NASA Astrophysics Data System (ADS)
Safdari, Arman; Kim, Kyung Chun
2015-11-01
Accurate dynamic analysis of parcel of solid particles driven in fluid flow system is of interest for many natural and industrial applications such as sedimentation process, study of cloud particles in atmosphere, etc. In this paper, numerical modeling of solid particles in incompressible flow using Eulerian-Lagrangian approach is carried out to investigate the dynamic behavior of particles in different flow conditions; channel and cavity flow. Although modern computers have been well developed, the high computational time and costs for this kind of problems are still demanded. The Lattice Boltzmann Method (LBM) is used to simulate fluid flows and combined with the Lagrangian approach to predict the motion of particles in the range of masses. Some particles are selected, and subjected to Adaptive-network-based fuzzy inference system (ANFIS) to predict the trajectory of moving solid particles. Using a hybrid learning procedure from computational particle movement, the ANFIS can construct an input-output mapping based on fuzzy if-then rules and stipulated computational fluid dynamics prediction pairs. The obtained results from ANFIS algorithm is validated and compared with the set of benchmark data provided based on point-like approach coupled with the LBM method.
Squeeze flow of a Carreau fluid during sphere impact
NASA Astrophysics Data System (ADS)
Uddin, J.; Marston, J. O.; Thoroddsen, S. T.
2012-07-01
We present results from a combined numerical and experimental investigation into the squeeze flow induced when a solid sphere impacts onto a thin, ultra-viscous film of non-Newtonian fluid. We examine both the sphere motion through the liquid as well as the fluid flow field in the region directly beneath the sphere during approach to a solid plate. In the experiments we use silicone oil as the model fluid, which is well-described by the Carreau model. We use high-speed imaging and particle tracking to achieve flow visualisation within the film itself and derive the corresponding velocity fields. We show that the radial velocity either diverges as the gap between the sphere and the wall diminishes (Ztip → 0) or that it reaches a maximum value and then decays rapidly to zero as the sphere comes to rest at a non-zero distance (Ztip = Zmin) away from the wall. The horizontal shear rate is calculated and is responsible for significant viscosity reduction during the approach of the sphere. Our model of this flow, based on lubrication theory, is solved numerically and compared to experimental trials. We show that our model is able to correctly describe the physical features of the flow observed in the experiments.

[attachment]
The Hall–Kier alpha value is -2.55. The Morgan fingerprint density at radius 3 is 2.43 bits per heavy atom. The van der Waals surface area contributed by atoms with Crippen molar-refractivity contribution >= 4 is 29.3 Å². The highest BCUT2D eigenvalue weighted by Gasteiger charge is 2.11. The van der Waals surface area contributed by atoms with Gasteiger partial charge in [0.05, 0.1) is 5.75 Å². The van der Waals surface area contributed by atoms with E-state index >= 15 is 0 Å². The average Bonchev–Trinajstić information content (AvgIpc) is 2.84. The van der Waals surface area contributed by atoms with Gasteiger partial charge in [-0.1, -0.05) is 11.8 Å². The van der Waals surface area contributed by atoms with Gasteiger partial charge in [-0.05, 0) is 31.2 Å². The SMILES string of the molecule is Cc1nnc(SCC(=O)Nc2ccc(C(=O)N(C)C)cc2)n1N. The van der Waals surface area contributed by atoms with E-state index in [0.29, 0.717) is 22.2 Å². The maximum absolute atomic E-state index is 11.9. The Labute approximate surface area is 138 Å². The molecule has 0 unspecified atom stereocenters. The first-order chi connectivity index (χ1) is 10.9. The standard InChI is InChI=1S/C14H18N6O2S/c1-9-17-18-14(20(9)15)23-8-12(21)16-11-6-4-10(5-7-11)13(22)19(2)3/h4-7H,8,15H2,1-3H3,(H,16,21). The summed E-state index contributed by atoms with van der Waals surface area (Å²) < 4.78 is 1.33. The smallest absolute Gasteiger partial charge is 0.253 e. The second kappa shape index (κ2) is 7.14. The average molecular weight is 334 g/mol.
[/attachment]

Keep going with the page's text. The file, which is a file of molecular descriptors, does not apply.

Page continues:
High frequency flow-structural interaction in dense subsonic fluids
NASA Technical Reports Server (NTRS)
Liu, Baw-Lin; Ofarrell, J. M.
1995-01-01
Prediction of the detailed dynamic behavior in rocket propellant feed systems and engines and other such high-energy fluid systems requires precise analysis to assure structural performance. Designs sometimes require placement of bluff bodies in a flow passage. Additionally, there are flexibilities in ducts, liners, and piping systems. A design handbook and interactive data base have been developed for assessing flow/structural interactions to be used as a tool in design and development, to evaluate applicable geometries before problems develop, or to eliminate or minimize problems with existing hardware. This is a compilation of analytical/empirical data and techniques to evaluate detailed dynamic characteristics of both the fluid and structures. These techniques have direct applicability to rocket engine internal flow passages, hot gas drive systems, and vehicle propellant feed systems. Organization of the handbook is by basic geometries for estimating Strouhal numbers, added mass effects, mode shapes for various end constraints, critical onset flow conditions, and possible structural response amplitudes. Emphasis is on dense fluids and high structural loading potential for fatigue at low subsonic flow speeds where high-frequency excitations are possible. Avoidance and corrective measure illustrations are presented together with analytical curve fits for predictions compiled from a comprehensive data base.